Rosemont Mayor Brad Stephens appointed to serve as 20th District State Rep. At a public meeting on June 29, local, city and suburban leaders across the 20th legislative district unanimously selected Rosemont Mayor Brad Stephens to serve as their state representative. On June 17th, longtime State Representative Michael McAuliffe announced his resignation, initiating a process set by state law that requires the appointment of a successor within thirty days to fill out the remainder of the term. State Representative Brad Stephens was surrounded by his family, friends and supporters and was sworn into office by former Democratic state senator now Cook County Judge John Mulroe.
“It is an honor and a humbling experience to be selected to serve my neighbors as State Representative for the 20th legislative district,” Stephens said. “I intend to bring the same passion and results-oriented mission to this position that I have to every job I’ve ever held. With my experience and the bi-partisan relationships I’ve developed, I can hit the ground running in Springfield. As state representative, I’ll take those lessons and relationships that I’ve built as mayor and continue to champion fiscal responsibility, lower taxes, and vital services for our families and seniors. I will continue to fight for working men and women across the 20th district.”
House Republican Leader Jim Durkin welcomed Representative Stephens to the GOP caucus and said he would be a valuable addition. “Brad Stephens will be able to deliver for his district on day one. His deep knowledge of state policy and its impact on local communities will be valuable to the Illinois state legislature and a welcome addition to the House Republican Caucus,” said Durkin.
As Rosemont’s Mayor for the last dozen years, Stephens’ track record of fiscal responsibility and economic development has resulted in balanced budgets, and fully funded pension funds. Under his leadership, Rosemont has become an economic development engine and destination for tourism and hundreds of businesses both large and small. Rosemont is also well known for delivering top-flight municipal services and great schools all while returning property tax dollars to homeowners every year.
Before serving as mayor, Stephens began his career as a carpenter and remains a card-carrying member of that union. In addition, he is a member of Chicago Stagehands Local 2, a labor union representing technicians, artisans and craft persons working in Chicago’s entertainment industry. He worked in nearly every major department in the Village of Rosemont, served as Trustee and later as a supervisor of Leyden Township. In 2007, Stephens was sworn in as mayor following the passing of his father. He has subsequently been reelected three times to the post.
Retiring State Rep. Mike McAuliffe whom Stephens replaces said his successor was well-equipped to step into the job. “In the 20th district, partnering with local officials, police and firemen, unions and business, is incredibly important. Brad Stephens understands effective leadership, and reaching across the aisle to benefit constituents. I am proud to support him as state representative for the 20th district,” said McAuliffe.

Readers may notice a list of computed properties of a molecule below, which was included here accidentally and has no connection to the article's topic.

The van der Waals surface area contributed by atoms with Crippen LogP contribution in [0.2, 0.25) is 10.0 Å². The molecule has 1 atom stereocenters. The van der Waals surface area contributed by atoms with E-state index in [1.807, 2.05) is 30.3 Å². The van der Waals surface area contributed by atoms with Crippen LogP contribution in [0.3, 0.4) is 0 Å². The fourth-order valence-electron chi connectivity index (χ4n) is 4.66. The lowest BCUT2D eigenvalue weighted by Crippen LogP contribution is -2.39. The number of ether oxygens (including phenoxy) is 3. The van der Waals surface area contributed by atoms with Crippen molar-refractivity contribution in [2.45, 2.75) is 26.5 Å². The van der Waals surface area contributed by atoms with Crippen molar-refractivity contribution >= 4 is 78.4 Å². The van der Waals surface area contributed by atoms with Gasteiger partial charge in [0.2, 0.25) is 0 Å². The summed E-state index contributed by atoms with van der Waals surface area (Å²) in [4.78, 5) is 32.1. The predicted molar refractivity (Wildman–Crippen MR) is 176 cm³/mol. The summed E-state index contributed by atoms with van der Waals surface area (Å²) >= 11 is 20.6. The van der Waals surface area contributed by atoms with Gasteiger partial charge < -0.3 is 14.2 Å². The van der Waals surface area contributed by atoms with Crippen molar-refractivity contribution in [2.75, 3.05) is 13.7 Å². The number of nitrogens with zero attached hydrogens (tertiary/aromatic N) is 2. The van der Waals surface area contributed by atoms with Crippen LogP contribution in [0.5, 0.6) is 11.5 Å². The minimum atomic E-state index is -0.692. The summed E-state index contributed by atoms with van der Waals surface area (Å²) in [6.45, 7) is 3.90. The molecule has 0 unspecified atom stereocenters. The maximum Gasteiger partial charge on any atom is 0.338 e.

Extensive work to rebuild Illinois infrastructure this summer. “Horizontal infrastructure” includes roads, bridges, railroad expenditures such as safety barriers, and docks and ports for river barges. As a result of the new Rebuild Illinois Capital Plan, extensive work is beginning this summer on what will be the multi-year work of repairing and expanding Illinois’s concrete infrastructure. Illinois’ location, close to the population center of the U.S. and our nation’s center of economic activity, creates hundreds of thousands of Illinois jobs. This location, however, also creates substantial wear and tear on Illinois roads and bridges.
The Illinois Department of Transportation has prepared an expandable online chart of major Illinois road and bridge closings, including projected dates for each project to be completed. State and local police stand ready to enforce safety rules, including speed limits, in and around Illinois road work projects. Work zone safety, including the life and health of Illinois’ tens of thousands of road construction workers, is one of our State’s highest priorities.
COGFA issues budget report to end FY19. In an optimistic end to the fiscal year, which ended June 30, Illinois base receipts – the “cash flow” used to cover expenses classified as general funds – grew $750 million – year-over-year, in June 2019. The nonpartisan Commission on Government Forecasting and Accountability (COGFA), attributes the bulk of the overall increase to an increase in federally-funded reimbursements to Springfield. Increases of this type are often connected with changes in the cash flows that fund the State’s Medicaid program. Medicaid matching funds are the largest category of moneys that the State receives under the category of overall federal aid to Illinois.